And seeing as these were people who actually had the nounce to get online and try and find out what to do (finding MSE along the way) I bet there's thousands more who also thought the party would never end and are still signing up for these new builds.

    A friend of mine who has spent the last few years leveraging to increase his BTL portfolio has finally said he'd wished he'd listened to me a year ago and stopped buying.

    Maybe it really does take until the word 'recession'appears on the front of the papers before all types of folks - builders and buyers realise what's going on?

  10. He went back to the viewer a week later and said he would reluctantly accept 150k, to which the viewer replied “I’ll give you 140k”. Cue more outrage and I’m still renting off him.


  11. Is it true they have giant Wetas as big as dogs near Christchurch?

    There was a giant Weta down on the beach at Beach Haven when I was a kid that used to sneak down the rope swing and drop onto you when you weren't looking.


    I had the misfortune to be bitten by a Redback the day before my family came back to the UK. That was a LOT of fun in a hospital in Los Angeles on our stop over!!

  12. I wonder how long it will be before EAs are following the NZers and trying to sell house with such slogans:

    'The kiwi`s that I have met run on a pretty tight budget. I know of one couple, who both work full time, run it so tight that their treat (which they haven`t had for a while) is a take away on a friday night. I would say that this is not unusual.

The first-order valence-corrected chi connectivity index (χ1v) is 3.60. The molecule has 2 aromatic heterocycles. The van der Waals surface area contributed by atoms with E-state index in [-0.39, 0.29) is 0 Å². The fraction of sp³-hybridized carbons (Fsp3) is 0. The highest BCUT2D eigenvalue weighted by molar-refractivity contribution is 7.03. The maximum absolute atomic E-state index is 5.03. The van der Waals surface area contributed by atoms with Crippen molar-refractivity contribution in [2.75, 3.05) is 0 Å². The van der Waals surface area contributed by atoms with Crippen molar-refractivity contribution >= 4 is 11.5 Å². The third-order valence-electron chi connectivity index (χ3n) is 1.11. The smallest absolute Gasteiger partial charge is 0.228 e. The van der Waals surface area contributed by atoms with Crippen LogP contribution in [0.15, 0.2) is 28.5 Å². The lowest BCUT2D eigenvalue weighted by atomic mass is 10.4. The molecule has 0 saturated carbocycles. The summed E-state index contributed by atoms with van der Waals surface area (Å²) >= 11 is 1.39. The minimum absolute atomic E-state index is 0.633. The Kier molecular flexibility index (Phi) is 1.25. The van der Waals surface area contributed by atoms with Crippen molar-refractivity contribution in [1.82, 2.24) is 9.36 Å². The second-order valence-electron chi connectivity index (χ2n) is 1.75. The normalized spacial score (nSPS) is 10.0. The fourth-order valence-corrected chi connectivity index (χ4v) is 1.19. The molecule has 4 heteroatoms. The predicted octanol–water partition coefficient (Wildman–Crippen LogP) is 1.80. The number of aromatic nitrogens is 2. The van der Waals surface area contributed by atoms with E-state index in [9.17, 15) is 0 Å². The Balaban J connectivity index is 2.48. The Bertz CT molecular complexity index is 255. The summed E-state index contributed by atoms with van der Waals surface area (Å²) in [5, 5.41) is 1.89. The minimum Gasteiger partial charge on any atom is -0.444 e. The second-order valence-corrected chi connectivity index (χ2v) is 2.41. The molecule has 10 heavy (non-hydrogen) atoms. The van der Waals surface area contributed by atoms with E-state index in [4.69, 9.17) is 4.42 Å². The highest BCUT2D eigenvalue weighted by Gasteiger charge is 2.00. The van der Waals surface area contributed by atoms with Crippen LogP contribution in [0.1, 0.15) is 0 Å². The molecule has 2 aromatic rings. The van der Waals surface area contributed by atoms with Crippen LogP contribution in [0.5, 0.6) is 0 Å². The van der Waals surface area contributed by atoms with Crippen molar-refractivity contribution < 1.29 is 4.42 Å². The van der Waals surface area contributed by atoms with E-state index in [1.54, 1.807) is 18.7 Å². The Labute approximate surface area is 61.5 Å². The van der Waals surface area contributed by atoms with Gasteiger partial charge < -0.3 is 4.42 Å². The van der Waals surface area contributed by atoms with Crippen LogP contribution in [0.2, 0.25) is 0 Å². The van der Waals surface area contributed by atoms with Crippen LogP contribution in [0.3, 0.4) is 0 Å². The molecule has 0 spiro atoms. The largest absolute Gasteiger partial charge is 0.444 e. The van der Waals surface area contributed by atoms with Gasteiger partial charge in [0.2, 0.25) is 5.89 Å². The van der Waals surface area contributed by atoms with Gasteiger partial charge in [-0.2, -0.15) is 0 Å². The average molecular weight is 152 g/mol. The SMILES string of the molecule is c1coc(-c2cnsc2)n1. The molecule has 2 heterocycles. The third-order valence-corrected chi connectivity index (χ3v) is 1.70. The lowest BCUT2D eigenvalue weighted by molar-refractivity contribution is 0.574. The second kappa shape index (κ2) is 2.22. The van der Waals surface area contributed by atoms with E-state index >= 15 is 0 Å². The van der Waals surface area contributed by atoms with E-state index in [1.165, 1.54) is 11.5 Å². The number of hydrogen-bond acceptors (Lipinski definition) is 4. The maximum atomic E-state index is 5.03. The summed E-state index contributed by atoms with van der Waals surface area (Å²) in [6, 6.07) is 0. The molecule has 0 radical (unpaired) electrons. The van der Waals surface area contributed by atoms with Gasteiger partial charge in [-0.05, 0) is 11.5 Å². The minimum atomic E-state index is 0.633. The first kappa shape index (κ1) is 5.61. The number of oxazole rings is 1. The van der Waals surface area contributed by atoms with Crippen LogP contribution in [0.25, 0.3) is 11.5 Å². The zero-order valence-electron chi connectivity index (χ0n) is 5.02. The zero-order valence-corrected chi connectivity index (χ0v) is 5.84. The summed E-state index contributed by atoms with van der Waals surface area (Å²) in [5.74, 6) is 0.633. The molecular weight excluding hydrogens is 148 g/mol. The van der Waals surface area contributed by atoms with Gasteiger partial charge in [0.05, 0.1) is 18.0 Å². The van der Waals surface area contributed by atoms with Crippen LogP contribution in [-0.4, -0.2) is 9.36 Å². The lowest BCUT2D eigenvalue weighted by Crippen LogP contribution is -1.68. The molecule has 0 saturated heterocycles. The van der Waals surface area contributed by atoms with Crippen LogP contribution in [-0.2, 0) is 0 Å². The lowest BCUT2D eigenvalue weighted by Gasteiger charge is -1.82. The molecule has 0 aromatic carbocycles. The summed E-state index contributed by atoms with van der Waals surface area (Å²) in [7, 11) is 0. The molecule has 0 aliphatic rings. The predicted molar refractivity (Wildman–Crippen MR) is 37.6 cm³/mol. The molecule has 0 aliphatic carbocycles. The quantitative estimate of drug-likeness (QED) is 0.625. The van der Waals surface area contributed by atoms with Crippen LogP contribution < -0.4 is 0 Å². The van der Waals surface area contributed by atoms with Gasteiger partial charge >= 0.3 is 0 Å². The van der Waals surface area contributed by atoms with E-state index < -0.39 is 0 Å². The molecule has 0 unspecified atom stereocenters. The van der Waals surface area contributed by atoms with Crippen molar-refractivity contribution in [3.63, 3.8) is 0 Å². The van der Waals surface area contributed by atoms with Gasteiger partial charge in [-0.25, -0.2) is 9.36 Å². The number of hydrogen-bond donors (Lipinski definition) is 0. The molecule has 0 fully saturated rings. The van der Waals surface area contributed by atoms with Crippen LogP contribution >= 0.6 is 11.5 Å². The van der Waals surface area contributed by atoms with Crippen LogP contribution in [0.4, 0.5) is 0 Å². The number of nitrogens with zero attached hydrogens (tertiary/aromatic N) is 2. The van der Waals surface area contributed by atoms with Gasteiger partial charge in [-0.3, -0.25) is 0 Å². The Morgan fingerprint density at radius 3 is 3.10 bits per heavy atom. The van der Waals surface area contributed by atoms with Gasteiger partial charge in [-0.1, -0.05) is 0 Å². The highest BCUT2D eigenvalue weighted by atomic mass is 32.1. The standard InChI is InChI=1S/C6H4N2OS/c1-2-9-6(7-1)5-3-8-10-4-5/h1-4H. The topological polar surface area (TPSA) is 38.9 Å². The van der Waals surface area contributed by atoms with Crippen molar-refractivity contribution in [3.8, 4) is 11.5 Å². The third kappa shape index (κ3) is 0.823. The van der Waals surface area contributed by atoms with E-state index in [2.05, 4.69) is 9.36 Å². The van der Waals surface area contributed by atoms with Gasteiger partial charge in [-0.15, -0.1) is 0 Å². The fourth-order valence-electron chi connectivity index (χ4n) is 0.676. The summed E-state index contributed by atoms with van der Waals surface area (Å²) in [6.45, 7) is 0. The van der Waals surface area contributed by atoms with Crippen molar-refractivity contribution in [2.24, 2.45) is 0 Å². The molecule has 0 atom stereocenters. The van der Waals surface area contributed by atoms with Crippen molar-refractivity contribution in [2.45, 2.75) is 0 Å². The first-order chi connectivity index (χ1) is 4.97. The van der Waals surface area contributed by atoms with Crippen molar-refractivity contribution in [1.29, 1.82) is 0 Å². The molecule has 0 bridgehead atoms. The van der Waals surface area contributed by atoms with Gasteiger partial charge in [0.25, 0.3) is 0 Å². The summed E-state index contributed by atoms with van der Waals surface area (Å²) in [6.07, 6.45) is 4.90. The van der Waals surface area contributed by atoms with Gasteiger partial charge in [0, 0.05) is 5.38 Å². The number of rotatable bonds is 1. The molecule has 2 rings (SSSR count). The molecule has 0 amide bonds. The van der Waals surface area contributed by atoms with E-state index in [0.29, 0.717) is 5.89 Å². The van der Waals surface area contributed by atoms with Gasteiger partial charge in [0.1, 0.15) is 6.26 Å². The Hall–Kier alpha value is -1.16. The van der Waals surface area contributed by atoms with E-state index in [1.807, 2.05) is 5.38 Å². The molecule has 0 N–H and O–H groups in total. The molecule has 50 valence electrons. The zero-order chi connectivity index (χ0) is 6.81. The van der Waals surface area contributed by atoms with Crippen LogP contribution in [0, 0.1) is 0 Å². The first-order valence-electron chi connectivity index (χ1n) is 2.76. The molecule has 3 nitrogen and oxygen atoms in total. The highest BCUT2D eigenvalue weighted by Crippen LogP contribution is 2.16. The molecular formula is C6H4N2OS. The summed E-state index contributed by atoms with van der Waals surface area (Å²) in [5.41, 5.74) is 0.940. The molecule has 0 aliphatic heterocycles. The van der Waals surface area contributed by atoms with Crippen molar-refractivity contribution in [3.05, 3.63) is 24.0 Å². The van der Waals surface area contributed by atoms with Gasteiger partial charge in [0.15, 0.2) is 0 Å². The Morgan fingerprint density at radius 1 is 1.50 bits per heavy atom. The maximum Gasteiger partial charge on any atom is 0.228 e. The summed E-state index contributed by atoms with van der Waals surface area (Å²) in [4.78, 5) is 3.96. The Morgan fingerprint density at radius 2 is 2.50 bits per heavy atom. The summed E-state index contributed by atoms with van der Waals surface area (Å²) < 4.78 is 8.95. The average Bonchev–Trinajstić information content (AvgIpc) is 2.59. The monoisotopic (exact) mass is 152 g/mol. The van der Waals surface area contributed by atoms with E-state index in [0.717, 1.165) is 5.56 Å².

My own thoughts are that this is just the start of a slow economic depression. Every week in the property press there are more and more price reductions with agents using phrases like "desperate" and "bank says sell". With food and petrol prices on the rise and wages remaining still, I cant see a sudden recovery.'

    Go here for the full thread:


  13. The employment fallout from the HPC is going to be huge - its not just the homebuilders and estate agents, but brickies, plumbers, sparkies, mortgage brokers, car salesmen and travel agents (no more MEWing your way to a holiday in Barbados or a nice new 4x4), staff at home improvement stores (Land of Leather, Carpertite, ILVA etc)... the list is gonna be huge.

    Let's keep track.

    The local EA office that messed me around and treated me as if I've got something wrong with me for not wanting to pay full asking has just closed down.

    Closer to home our Facilities Management (postroom/porters/security) has just been told they're to lose 5 people. And if 5 don't volunteer it will go to folks having to interview again for their jobs.

  14. Cases like this show exactly how negligent the Government has been in all this. A government in a capitalist society should act to protect people from the worst excesses of the free market. They're failing to protect people when the market is crashing, and they failed to protect people when the market was growing out of control. The credit crunch isn't a problem, it's a solution to a major social and economic problem, brutally driven by an impassionate market solution.

    Excellent post.

    I wonder if we have the calibre of politicians left anymore that understand this.

  15. You had my sympathy all the way up to "roll-ups". Anyone who can afford cigarettes is not poor. Just ten cigarettes a day is around £20 a month. You could put this towards heating before your showers.

    I fully agree.

    I've told him that he should consider giving up smoking before complaining about how he has to live. Unfortunately his head is in the sand. He believes he should be able to smoke as he works full time so deserves it.

    I've given up and will just wait until the month when he can't afford his mortgage payment to give him a wake-up call.

  16. What does everybody else think?


    My partner just about survives on a wage of £11,500.